A Reflection of a Filipino Farmer


AD Alvarez is  a Filipino farmer who has ambition to give his life towards improving agriculture and restoring the true importance of farming in the Philippine society.  In this opinion essay, he explains the state of agriculture there. With his permission, his blog is shared below.

When I was a child I was so fascinated by the die cast matchbox toy cars I see from other kids.  I wanted to have one for my own but couldn’t since my parents cannot afford them.  What I end up doing is making wood blocks into imaginary cars.  Nowadays, matchboxes are quite affordable and is just a common toy.  But the lesson from these two toys can illustrate something about the state of Philippine agriculture.  While the toys in my childhood can bring the same pleasure into the imagination of child at play, the two toys remain to be different.  The matchbox toy car has almost real appearance of a car.  No matter who holds the matchbox, it will appear the same and effectively represent what it intends to represent.  But for the wooden block, only a child with the desire to imagine it to be a toy car, has the power to make it appear like a toy car.  For others, it is just a wooden block.  One is a real car model, the other is just a wooden block.

The story I shared above is what I can say how the Philippine agriculture is different from agriculture systems in other progressive countries like the US.  We may use the same terms in the two different countries.  We may have similar references.  But the Philippine agriculture is like the wooden block, it is just as real as how one would want to imagine it is, even if it is not.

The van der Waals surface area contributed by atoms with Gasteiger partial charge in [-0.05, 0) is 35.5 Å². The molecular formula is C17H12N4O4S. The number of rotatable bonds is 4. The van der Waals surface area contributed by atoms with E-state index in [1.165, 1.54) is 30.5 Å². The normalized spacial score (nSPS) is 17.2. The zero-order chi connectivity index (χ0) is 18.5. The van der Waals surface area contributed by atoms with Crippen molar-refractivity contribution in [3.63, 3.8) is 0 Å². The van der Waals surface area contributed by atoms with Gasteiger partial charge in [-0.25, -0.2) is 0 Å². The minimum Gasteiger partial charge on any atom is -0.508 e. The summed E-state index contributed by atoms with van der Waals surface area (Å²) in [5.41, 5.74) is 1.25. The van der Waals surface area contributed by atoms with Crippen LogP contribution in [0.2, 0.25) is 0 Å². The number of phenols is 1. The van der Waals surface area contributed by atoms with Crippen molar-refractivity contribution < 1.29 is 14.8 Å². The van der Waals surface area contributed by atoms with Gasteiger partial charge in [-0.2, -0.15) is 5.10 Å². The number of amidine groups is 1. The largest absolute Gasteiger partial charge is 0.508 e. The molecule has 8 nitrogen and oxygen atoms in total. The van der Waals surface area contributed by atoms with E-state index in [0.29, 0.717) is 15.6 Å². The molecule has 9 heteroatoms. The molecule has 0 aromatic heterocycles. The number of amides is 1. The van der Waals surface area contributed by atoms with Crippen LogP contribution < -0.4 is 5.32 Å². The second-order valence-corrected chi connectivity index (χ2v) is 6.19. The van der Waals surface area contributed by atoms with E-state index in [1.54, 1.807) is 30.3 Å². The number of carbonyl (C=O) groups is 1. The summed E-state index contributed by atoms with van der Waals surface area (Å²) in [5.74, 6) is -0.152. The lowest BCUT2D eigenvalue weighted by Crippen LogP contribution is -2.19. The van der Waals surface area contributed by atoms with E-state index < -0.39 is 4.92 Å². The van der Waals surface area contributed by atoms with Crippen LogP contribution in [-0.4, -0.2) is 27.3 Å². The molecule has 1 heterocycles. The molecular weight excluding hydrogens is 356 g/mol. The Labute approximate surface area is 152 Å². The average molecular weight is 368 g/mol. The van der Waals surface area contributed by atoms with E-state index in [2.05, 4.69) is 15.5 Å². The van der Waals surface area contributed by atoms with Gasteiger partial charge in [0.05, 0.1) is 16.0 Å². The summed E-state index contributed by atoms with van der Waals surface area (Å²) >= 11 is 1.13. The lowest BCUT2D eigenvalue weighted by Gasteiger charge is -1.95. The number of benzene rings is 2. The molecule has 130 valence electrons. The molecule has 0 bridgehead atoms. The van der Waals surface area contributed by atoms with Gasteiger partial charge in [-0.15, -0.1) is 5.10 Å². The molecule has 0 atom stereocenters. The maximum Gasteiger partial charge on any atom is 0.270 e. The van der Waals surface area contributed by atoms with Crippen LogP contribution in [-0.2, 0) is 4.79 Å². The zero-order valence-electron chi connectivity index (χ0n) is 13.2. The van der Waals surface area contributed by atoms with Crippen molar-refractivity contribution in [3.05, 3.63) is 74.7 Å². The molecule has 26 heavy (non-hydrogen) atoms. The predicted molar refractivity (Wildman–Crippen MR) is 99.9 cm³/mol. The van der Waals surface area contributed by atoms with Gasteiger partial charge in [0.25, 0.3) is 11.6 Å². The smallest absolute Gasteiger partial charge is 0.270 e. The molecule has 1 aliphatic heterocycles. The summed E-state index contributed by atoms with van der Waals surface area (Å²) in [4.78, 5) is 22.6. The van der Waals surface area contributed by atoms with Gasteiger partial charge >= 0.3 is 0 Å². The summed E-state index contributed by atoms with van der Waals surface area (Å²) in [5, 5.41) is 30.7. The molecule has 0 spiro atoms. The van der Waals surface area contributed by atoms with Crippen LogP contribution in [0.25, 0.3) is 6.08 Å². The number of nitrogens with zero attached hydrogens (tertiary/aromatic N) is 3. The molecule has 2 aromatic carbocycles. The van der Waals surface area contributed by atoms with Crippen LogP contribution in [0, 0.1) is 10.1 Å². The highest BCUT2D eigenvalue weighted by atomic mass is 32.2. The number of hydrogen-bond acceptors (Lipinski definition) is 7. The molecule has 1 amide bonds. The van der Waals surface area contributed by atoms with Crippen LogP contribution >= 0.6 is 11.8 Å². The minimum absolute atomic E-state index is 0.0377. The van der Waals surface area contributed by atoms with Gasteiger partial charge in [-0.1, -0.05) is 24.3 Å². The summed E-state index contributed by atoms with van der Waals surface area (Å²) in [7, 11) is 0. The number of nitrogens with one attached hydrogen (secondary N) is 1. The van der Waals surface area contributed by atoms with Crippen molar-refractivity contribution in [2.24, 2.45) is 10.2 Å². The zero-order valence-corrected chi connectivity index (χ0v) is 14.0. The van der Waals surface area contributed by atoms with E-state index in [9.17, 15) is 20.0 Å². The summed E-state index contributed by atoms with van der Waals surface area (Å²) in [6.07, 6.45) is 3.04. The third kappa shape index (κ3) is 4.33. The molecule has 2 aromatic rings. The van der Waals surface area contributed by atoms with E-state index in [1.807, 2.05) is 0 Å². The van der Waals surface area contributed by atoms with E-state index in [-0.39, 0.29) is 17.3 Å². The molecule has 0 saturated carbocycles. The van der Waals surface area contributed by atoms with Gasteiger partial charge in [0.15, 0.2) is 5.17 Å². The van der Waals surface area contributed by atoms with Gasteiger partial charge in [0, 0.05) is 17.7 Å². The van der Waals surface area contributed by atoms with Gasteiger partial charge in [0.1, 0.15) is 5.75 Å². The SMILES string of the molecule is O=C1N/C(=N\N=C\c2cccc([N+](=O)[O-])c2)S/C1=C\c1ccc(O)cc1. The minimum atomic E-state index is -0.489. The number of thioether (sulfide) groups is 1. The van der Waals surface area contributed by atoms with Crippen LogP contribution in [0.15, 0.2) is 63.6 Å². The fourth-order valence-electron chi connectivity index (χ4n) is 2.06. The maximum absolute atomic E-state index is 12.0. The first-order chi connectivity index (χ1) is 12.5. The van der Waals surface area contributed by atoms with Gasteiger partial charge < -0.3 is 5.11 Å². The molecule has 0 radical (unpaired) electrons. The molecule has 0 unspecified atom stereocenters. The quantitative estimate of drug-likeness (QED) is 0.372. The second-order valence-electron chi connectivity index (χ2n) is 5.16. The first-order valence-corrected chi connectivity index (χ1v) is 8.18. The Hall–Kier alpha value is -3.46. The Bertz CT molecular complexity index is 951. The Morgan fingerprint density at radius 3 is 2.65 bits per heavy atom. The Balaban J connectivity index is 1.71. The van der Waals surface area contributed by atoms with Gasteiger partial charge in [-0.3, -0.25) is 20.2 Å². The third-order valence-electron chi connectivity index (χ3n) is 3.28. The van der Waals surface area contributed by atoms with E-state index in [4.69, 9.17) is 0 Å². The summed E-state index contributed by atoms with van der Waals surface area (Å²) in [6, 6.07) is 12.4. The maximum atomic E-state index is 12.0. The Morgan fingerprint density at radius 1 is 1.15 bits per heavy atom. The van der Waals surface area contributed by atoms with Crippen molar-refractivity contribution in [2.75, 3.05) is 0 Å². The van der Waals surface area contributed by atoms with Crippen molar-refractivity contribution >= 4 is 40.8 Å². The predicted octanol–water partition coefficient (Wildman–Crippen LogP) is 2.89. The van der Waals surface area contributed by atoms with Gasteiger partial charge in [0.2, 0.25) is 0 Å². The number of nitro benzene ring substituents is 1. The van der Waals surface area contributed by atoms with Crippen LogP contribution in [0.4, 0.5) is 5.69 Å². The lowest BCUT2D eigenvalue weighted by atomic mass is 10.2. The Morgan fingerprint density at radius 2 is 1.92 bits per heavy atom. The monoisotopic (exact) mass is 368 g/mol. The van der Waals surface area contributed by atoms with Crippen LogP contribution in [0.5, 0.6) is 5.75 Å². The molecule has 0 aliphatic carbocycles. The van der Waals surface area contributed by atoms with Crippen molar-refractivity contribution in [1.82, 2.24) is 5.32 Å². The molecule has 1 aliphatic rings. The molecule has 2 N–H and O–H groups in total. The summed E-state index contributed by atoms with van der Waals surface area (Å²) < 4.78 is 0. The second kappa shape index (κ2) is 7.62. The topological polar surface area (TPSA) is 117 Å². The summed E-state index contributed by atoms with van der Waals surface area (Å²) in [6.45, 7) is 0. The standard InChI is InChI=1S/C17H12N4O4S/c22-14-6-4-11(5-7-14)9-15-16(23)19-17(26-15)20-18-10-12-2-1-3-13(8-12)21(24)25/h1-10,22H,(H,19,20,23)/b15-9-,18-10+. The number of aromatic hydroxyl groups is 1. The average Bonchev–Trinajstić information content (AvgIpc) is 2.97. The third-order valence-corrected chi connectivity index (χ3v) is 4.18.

In my limited observation as a farmer from the Philippines visiting fellow farmers in the US, I got to have an opportunity to glance at the agriculture systems that exist in both countries.  Having interactions with fellow farmers, I have noticed eventually that we may easily assume that we have the same thing: an agriculture wherein the basic idea is to produce food.  But, if you compare the two, agriculture can mean two different things and farming are two different ways.  Not the same. Almost similar purpose but still very different.  One is intentionally designed.  The other one carries an appearance of similarity but if you look closer the structure it easily turns into a “wooden block”.  Not even close to what agriculture is intended to be.  Only an appearance that can make sense to those who are using it.  Like a piece of wood to imagine as a toy car when it is not.  The Philippine agriculture is like an imaginary agriculture when it is not.

In the Philippines we say food is important, yet we do not protect the farmers and producers that are making them.  Our system is not balanced.  The system favors the traders and we leave our farmers to survive on their own.  In the words of one trader, “Let the market sort it out.”.

In the US, I have observed, they create the space for farmers to have a market. They harness the power of the law to give farmers the demand to produce, their financial ecosystem makes the farmers earn so they can plant again.  Simply put, they uphold the importance of farmers by showing it in all of their efforts of governance, banking, their education system, insurance laws, and even in their regard to the farmers as heroes next to soldiers.